The Dialogues: Helena Tulve

i’m thrilled to to present a new addition to my series The Dialogues, which, on this occasion, finds me in conversation with the Estonian composer Helena Tulve, whose work i’ve admired for many years. Although widely-known across Europe, Tulve’s music – like most Estonian music (with one obvious exception) – is very rarely heard in UK concert halls. Considering how radical and unconventional her music is this is unfortunate, though there’s some mitigation to be found in the two albums of her music released by ECM, Lijnen (2008) and Arboles Lloran Por Lluvia (2014) (an earlier album, Sula, released by Estonian Radio in 2005, is extremely hard to find but well worth the effort). Discussion about Tulve’s work is similarly neglected, and as far as i’ve been able to ascertain, this Dialogue may be the first really in-depth interview with Tulve to have been published anywhere, in which case i’m glad to have been able to shed some light on her music and the compositional thinking behind it.

As usual, i’ve interpolated numerous excerpts from Tulve’s music throughout the Dialogue to expand upon and illustrate some of the points being made in our conversation. A complete list of these excerpts can be found below, together with links to buy the music – though it should be noted that many of them are taken from live recordings and are not presently available. Please also note the small number of footnotes i’ve added below which address a couple of ambiguities and errors (on my part) that cropped up in the discussion.

i want to thank Helena for being so generous with her time and so forthcoming in our conversation. It’s my sincere hope that this Dialogue will go some way to the whetting of appetites and a deeper understanding of her music and compositional outlook, and that as a consequence we might hear a lot more of her work, both live and on recordings, in future. In my view, she’s one of the most outstanding composers working today. For those wanting to explore Tulve’s work further, there are some links at the end. i also want to thank Mari Arnover for providing the photo used on the artwork.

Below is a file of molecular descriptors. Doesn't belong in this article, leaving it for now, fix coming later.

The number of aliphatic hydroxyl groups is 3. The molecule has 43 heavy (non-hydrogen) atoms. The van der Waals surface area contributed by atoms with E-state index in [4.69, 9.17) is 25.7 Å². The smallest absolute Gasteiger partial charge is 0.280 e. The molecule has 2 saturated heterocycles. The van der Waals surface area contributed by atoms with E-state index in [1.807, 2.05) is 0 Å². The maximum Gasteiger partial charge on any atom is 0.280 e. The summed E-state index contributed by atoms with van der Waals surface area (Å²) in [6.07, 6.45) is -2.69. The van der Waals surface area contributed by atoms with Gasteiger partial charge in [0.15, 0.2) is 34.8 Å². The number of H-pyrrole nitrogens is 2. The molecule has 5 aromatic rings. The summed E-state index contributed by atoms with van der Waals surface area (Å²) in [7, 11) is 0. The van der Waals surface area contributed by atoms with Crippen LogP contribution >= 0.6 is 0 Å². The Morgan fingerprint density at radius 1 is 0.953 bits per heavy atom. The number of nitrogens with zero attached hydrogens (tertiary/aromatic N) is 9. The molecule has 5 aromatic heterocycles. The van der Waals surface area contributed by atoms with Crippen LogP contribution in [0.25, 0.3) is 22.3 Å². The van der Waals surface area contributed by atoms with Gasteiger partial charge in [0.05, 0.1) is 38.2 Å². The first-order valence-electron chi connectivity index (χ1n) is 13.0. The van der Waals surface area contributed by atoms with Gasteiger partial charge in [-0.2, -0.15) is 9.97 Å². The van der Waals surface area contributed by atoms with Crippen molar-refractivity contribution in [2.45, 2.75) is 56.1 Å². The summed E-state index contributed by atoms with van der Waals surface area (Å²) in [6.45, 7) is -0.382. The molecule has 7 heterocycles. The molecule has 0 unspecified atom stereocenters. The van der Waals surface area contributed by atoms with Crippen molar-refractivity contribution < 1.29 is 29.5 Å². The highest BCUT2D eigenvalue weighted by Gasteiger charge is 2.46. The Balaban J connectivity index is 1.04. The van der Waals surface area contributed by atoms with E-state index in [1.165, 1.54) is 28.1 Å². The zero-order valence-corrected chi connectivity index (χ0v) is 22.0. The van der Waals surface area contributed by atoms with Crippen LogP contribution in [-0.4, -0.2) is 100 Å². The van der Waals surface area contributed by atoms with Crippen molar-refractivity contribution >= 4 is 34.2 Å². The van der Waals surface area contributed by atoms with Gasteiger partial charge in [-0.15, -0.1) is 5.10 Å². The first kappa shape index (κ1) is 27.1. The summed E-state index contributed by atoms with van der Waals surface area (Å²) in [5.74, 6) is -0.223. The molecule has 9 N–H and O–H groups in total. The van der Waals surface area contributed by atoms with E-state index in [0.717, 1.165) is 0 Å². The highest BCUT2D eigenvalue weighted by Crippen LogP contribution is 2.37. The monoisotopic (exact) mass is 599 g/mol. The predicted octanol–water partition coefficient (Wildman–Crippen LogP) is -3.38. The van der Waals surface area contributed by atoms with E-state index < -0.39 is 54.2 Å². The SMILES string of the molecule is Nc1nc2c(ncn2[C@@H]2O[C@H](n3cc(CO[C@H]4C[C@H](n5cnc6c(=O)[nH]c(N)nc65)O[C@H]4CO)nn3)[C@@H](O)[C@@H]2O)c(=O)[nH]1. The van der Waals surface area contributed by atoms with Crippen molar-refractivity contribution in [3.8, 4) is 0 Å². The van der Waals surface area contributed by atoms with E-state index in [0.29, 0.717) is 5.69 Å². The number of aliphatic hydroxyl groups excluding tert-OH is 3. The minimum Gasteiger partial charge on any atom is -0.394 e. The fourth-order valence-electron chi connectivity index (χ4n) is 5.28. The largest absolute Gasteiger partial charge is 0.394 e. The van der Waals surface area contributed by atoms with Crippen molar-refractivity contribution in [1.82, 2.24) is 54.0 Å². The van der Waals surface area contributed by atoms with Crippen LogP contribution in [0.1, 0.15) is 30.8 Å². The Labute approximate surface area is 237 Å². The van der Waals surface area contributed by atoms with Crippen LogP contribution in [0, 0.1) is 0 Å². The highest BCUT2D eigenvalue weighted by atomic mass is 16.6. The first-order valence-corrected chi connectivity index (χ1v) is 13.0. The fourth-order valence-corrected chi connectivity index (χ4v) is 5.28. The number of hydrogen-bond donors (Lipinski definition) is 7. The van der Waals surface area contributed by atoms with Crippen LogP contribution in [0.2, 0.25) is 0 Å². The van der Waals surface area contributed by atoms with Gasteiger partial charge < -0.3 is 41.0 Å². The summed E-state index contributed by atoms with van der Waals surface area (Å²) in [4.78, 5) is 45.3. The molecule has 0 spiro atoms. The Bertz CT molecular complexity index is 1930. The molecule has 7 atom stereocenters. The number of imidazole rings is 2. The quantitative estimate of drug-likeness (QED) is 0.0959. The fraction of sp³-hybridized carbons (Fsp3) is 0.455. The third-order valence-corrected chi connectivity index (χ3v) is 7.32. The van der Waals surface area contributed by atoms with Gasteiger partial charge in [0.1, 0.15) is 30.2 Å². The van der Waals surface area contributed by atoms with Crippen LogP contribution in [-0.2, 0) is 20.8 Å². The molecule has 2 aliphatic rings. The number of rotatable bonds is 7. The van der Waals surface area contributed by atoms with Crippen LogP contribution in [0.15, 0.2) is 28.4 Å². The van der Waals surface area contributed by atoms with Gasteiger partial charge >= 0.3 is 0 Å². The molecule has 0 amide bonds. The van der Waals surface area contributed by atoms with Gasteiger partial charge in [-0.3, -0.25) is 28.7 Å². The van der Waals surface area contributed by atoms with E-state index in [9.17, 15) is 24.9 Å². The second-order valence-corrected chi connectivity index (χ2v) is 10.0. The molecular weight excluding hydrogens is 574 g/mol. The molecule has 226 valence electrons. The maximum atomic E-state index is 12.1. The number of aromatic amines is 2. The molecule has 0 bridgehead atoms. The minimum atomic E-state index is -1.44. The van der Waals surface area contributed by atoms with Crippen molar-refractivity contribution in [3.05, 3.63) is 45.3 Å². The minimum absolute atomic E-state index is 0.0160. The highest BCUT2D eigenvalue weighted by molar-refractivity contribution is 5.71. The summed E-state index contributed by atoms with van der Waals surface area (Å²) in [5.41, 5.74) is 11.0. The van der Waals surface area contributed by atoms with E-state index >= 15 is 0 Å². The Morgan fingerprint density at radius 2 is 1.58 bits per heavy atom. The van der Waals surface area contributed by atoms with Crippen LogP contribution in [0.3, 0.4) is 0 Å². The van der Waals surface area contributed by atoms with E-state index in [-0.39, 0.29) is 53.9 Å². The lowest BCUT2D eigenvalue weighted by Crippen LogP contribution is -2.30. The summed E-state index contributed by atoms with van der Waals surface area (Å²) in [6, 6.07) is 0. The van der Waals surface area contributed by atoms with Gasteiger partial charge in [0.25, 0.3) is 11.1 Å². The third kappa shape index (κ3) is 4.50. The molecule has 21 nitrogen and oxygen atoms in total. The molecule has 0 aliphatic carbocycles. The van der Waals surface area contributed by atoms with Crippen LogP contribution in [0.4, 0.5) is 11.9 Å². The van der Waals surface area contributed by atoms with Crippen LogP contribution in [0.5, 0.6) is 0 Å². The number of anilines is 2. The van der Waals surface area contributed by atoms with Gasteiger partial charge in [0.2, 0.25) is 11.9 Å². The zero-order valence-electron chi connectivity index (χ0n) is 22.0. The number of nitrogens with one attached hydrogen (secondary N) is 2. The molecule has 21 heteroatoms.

Finally, having noted the general absence of her music in UK concert halls, there’s a rare chance to hear one of Tulve’s most overwhelming works, her 2007 orchestral piece Extinction des choses vues, at a BBC Symphony Orchestra concert at Maida Vale next Wednesday. It’s an opportunity absolutely not to be missed – though for those who can’t be there, the concert is being recorded for broadcast at a later date.

List of excerpts:
  • Silmaja [Beholder] (2006) for kannel [unavailable]
  • Ithaka (2000) for soprano, violin and piano [from Sula]
  • Sinine [Blue] (1998) for ensemble [unavailable]
  • Ma kuulsin sind laulmas [I Heard You Singing] (2010) for 3 percussions [unavailable]
  • Reyah hadas ‘ala [Perfume of myrtles] (2005) for voices & early music consort [from Arboles Lloran Por Lluvia]
  • Blindly (2018) [unavailable]
  • Öö [Night] (1997) for saxophone quartet [from Lijnen]
  • nec ros, nec pluvia… [neither dew, nor rain…] (2004) for string quartet [from Lijnen]
  • Anastatica (2011) for orchestra [unavailable]
  • Extinction des choses vues [Extinction of things seen] (2007) for orchestra [from Arboles Lloran Por Lluvia]
  • Lendajad [Flyers] (2005) for 2 flute players [unavailable]
  • Mäena vaikin ma paljust [Being Mountain I Remain Silent] (2013) for orchestra [unavailable]
  • lumineux/opaque (2002) for violin, cello, piano and 3 wine glasses [from Sula]
  • Südamaa [Heartland] (2014) for piano & orchestra [unavailable]
  • abysses (2003) for flutes & ensemble [from Lijnen]
  • In Silence – I. The Silence of the Forest (2016) for female voices and optional trumpet [unavailable]
  • You and I (2017) for mixed choir [unavailable]
  • Delta (2003) for tape [unavailable]
  • Sula [Thawing] (1999) for symphony orchestra with didgeridoo [from Sula]
  • silences/larmes [silences/tears] (2006) for soprano, oboe & percussion [from Arboles Lloran Por Lluvia]
The Dialogues: Helena Tulve

MP3 [227Mb]

Footnotes (with approximate timings)
  • 1:10:46 “Being Mountain I Remain”: the full title of the piece is Being Mountain I Remain Silent – for some inexplicable reason i forgot to say the final word.
  • 1:26:32 “the piece that’s in the exhibition…”: this is a reference to an exhibition called Sacred Scriptures, taking place during the 2018 Estonian Music Days, that featured pages of original manuscripts by various Estonian composers alongside recordings of the music; the exhibition included a page from Tulve’s 2015 chamber work Iga säde on arvel II. Loori varjus (Every Spark Is Numbered II. Behind the Veil).
  • 1:36:16 “Was it not Martin Luther…”: no it wasn’t – the theologian i was actually thinking of at this point was Dietrich Bonhoeffer.
Further reading

For more information about Helena Tulve’s music, the Estonian Music Information Centre has comprehensive details including a complete list of works, and for further listening a small selection of pieces can be heard on Tulve’s Soundcloud page. Beyond this, there are many interesting insights to be found – about Tulve’s music specifically and Estonian contemporary music more generally – in Eugene Birman’s excellent Ph.D. thesis, Twenty years of independence : modern Estonian music, EU integration, and effects on identity.

Posted on by 5:4 in The Dialogues
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